Nice post. When an investor continues to see internal rates of return dissipate as they continue to hold a security then not only must one ask what is wrong with the security, but ask what is wrong with the investor.
No tears here. I got out when the getting was good. Just trying to help others. I would certainly think about getting back into this stock and I routinely try and determine an entry point, but it is just such a weak sister that I can never make the trade. If it looks like the Board ever wakes up and realizes they can only help the shareholders by selling the company, then I will pile back in for the acquisition premium, but alas, the Board has been captive rubes of Mgmt. for a long time. I would hope you are a person who appreciates discussion on these boards, not just cheerleading, especially when cheering for a loser makes no sense, except to assuage one's ego when the truth says otherwise.
I did sell it, a long long time ago. To propound the notion that you cannot sell because of taxes is strange. Will your children say the same thing in 30 years, when their returns have been wiped out and purchasing power of their dollar is diminished, just as your's have been stagnant for the last 17? Tax consequences are of course important but you cannot make investment decisions on that basis alone. You say you have tech and biotech to get you "huge returns," but using the same logic you use for BB&T, you can never sell these tech and biotech stocks that have "huge returns" because of taxes on gains. You cannot have your cake and eat it too. The trouble with emotional stock investing is that from the early 90s thru the late 90s this stock was on fire, for a variety of reasons, and investors who rode that wave have been reluctant to part with it, even in the face of nearly 2 decades of moribund returns. The reality is that the S&P, NASDAQ, and Dow all have outperformed this stock since the early 90s. If you simply had made market investments (and there were ETFs going back that far) your risk adjusted returns would have outclassed holding an investment in a single security.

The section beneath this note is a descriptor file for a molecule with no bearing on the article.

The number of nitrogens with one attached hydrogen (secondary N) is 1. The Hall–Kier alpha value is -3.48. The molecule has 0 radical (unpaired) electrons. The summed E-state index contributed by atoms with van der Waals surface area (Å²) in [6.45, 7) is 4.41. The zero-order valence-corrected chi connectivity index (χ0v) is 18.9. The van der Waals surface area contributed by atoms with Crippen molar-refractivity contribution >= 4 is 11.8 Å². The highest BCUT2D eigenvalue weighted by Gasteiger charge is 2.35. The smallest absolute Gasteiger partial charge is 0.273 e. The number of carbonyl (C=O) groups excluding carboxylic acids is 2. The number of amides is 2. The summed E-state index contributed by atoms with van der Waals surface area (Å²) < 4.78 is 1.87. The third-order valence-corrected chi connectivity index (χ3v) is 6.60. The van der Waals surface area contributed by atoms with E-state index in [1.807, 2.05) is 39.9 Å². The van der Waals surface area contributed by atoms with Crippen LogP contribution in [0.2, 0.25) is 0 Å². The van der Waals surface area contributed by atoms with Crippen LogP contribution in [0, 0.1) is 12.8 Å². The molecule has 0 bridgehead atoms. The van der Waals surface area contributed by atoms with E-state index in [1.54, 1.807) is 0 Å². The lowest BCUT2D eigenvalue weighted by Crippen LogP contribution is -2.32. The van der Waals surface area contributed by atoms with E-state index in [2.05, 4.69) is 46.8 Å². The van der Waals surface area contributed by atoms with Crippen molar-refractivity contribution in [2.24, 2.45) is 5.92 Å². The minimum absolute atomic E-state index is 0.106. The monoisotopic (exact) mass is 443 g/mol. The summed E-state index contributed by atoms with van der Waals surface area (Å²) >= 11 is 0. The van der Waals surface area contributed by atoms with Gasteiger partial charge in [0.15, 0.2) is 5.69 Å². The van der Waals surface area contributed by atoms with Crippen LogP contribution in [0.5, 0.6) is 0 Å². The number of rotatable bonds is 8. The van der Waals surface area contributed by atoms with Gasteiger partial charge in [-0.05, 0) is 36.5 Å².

Similar to what I posted last year. I now look at the year end price and over 17 years the stock is up about 50 cents. When you account of the dividend over this period (really all an investor gets), the annualized pre tax returns on this company are about +/-2.5% over this 17 year period. When you account for taxes on dividends and the effects of inflation, the real return for sitting in this stock for that same 17 year period is probably negative or zero. In fact, I know it is negative. Unacceptable. Now I know there are many on here who are immediately going to crow about "I have owned this great stock since Grover Cleveland was President" or "my basis is $5 going back to 1990 adjusted for the split." That is all great, and I congratulate all of you for making a good investment in 1992, but for nearly 20 years this has been dead in the water, and every year that goes by, your vaunted returns are being systemically destroyed. You should have sold a long time ago. This stock has not been an investment for 17 years, just a trade. And anyway, there are precious few, except insiders and senior managers who have been with the company for 20+ years, who have this basis. What has the Company done for shareholders after 1998? Nothing. I guess those shareholders don't count.